With customer demand fuelling transformational changes in insurtech, its not always clear which trends are here to stay, and which will dissipate as technologies develop. We caught up with Jo Butler, Product Portfolio Manager at Charles Taylor InsurTech, to find out more.
What factors, in your opinion, have driven the move towards customer-centricity in insurance?
The insurance industry has seen a significant change in the needs and demands of its consumers over the last few decades. Up until recently, policyholders just accepted that buying insurance could be baffling and that making a claim was probably going to be a long process. This acceptance has started to change. Consumers now demand better and more instant service, driven by patterns of more customer-centric organisational behaviour in other industries. Customers expect to interface at a time that suits them within a system that has no delay and with fewer hurdles in the process.
In banking and home energy provision, the benchmark of leveraging technology to provide “good customer service” has been rising steadily with 42% of customers preferring the mobile banking experience, for example, to a desktop and in-branch experience.
Compounding this, the Insurance industry ecosystem is a particularly complex web of organisations and data, resulting in the data and the insights often living in the wrong part of the value chain.
The industry is suffering a certain “Fear of Missing Out” as other sectors have drastically improved the bottom line and unlocked some serious sustainable growth for those organisations that get it right.
Is the customer-centric approach a trend, a development of existing systems or a new wave that is here to stay?
That very much depends on where you are as an organisation and where you want to get to, and we see this as an area where organisations will continue to evolve their approach as they grow and prepare for the future.
For some organisations, becoming more customer-centric might mean small enhancements to the current approach in order to get the “very last value” out of their existing systems, for example using digital front-end layers to help to unify legacy silos and provide front end interaction. For other organisations with smaller amounts of legacy, they are better positioned to take on more ambitious digital programmes. These organisations can shift their focus to leverage more of the newer technology that can help them to connect more deeply with their markets.
How can Insurtechs ensure that their platforms are offering customer-centric services?
There are two ways that we can look at this, firstly from the point of view of the customers of Insurers where Insurtechs should be listening to Insurance organisations, understanding what data they need on their customers when they need it and most importantly why.
Another important area is the Insureds’ journey through the insurance lifecycle. As Insuretechs we should be doing all we can to understand that journey first-hand, the pain points, and then helping insurance organisations to improve that journey as much as they can, and in turn, predicting where the next real wins are in terms of simplification and efficiency.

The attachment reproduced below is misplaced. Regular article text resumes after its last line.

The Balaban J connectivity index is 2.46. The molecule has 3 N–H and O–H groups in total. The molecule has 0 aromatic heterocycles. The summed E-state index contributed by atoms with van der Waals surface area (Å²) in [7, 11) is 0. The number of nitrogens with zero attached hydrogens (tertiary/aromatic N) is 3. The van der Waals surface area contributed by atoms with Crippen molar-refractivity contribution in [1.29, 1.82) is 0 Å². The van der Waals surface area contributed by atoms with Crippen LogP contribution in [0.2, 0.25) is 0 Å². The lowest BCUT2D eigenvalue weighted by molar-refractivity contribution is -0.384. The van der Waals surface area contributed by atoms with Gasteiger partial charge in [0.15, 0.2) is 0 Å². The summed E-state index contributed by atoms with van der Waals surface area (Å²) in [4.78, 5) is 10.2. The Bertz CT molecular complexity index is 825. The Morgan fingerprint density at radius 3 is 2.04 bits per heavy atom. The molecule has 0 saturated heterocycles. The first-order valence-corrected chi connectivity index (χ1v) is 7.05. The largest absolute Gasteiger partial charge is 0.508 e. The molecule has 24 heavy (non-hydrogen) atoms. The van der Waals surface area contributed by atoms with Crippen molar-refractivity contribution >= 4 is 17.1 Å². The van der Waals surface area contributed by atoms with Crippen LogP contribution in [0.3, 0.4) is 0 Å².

The other angle is what we as InsurTechs can do to be more customer-centric ourselves? Simplifying our vision, helping our customers to mitigate risk, providing our customers with the tools they need at their fingertips, being transparent on pricing and of course very crucially listening and understanding what they are trying to achieve in their businesses and working alongside them to help them deliver it.
Is the insurtech industry meeting customer needs or is there still a long way to go?
There is always room for improvement and as customer needs change so does the insurance, they require to support them. In turn, Insurtech must adapt and change to continue to offer technology that is relevant and solves the business challenges our customers to bring to us.
If we compare Insurance with other industries such as online gaming, where millions of pieces of data about customers and users are collected, analysed, and acted on all in the blink of an eye, then we have a long way to go.
On the flip side, Insurers have been leveraging black box technology in motor insurance since as early as 2007. Telematics insurers have been receiving in-depth real-time data about customers and their patterns long before this IoT technology was deployed in other verticals suggesting in some instances Insurance may be ahead!
We’re on a journey and we’re not at the end yet. Profitability on new-to-market insurtechs in the financial services sector may put pressure on how customers are acquired, and the quality of products and services are provided to them. Using data to acquire the ‘ideal customer’ may inadvertently disadvantage others. This is the balance between business performance and customer needs. That said, the power of the customer is still not fully reached. With customers being more connected and with more ability to rate their experience marketers will be using data to refine products and perfect service as a response to customers' needs and reviews.
How can technology improve customer experience in the Insurtech sector?
As more and more data capture occurs from the end-user, technology helps to make this seamless and automatic; wider use of the IoT is a great example of this.
As well as capturing data from the user, technology can also be very useful in the reverse. Technology and data feeds connected into our process through APIs help us to enrich enquiry and policy data with all sorts of technical information that the policyholder just does not know (yet) about their risk. This simplifies stages of the journey for them and reduces the amount of “thinking” they need to do as they navigate their insurance purchase.